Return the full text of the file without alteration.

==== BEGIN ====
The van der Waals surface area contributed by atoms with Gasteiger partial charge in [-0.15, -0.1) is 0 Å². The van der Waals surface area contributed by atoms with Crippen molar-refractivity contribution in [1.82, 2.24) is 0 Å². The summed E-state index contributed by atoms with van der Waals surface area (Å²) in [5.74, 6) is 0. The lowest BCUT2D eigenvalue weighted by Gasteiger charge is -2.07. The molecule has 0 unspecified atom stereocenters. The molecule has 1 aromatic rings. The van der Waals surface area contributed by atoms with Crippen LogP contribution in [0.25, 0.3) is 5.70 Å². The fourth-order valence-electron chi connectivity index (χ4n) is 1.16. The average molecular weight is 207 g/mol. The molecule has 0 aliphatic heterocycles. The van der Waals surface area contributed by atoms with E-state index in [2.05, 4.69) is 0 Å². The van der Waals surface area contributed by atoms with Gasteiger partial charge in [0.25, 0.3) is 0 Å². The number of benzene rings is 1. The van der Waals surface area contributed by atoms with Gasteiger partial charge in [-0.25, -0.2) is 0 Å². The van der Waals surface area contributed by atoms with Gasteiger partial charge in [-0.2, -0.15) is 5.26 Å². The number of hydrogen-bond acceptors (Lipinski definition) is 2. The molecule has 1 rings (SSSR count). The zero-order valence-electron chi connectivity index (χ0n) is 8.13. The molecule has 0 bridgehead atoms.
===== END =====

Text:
The van der Waals surface area contributed by atoms with Gasteiger partial charge in [-0.15, -0.1) is 0 Å². The van der Waals surface area contributed by atoms with Crippen molar-refractivity contribution in [1.82, 2.24) is 0 Å². The summed E-state index contributed by atoms with van der Waals surface area (Å²) in [5.74, 6) is 0. The lowest BCUT2D eigenvalue weighted by Gasteiger charge is -2.07. The molecule has 0 unspecified atom stereocenters. The molecule has 1 aromatic rings. The van der Waals surface area contributed by atoms with Crippen LogP contribution in [0.25, 0.3) is 5.70 Å². The fourth-order valence-electron chi connectivity index (χ4n) is 1.16. The average molecular weight is 207 g/mol. The molecule has 0 aliphatic heterocycles. The van der Waals surface area contributed by atoms with E-state index in [2.05, 4.69) is 0 Å². The van der Waals surface area contributed by atoms with Gasteiger partial charge in [0.25, 0.3) is 0 Å². The number of benzene rings is 1. The van der Waals surface area contributed by atoms with Gasteiger partial charge in [-0.25, -0.2) is 0 Å². The van der Waals surface area contributed by atoms with Gasteiger partial charge in [-0.2, -0.15) is 5.26 Å². The number of hydrogen-bond acceptors (Lipinski definition) is 2. The molecule has 1 rings (SSSR count). The zero-order valence-electron chi connectivity index (χ0n) is 8.13. The molecule has 0 bridgehead atoms.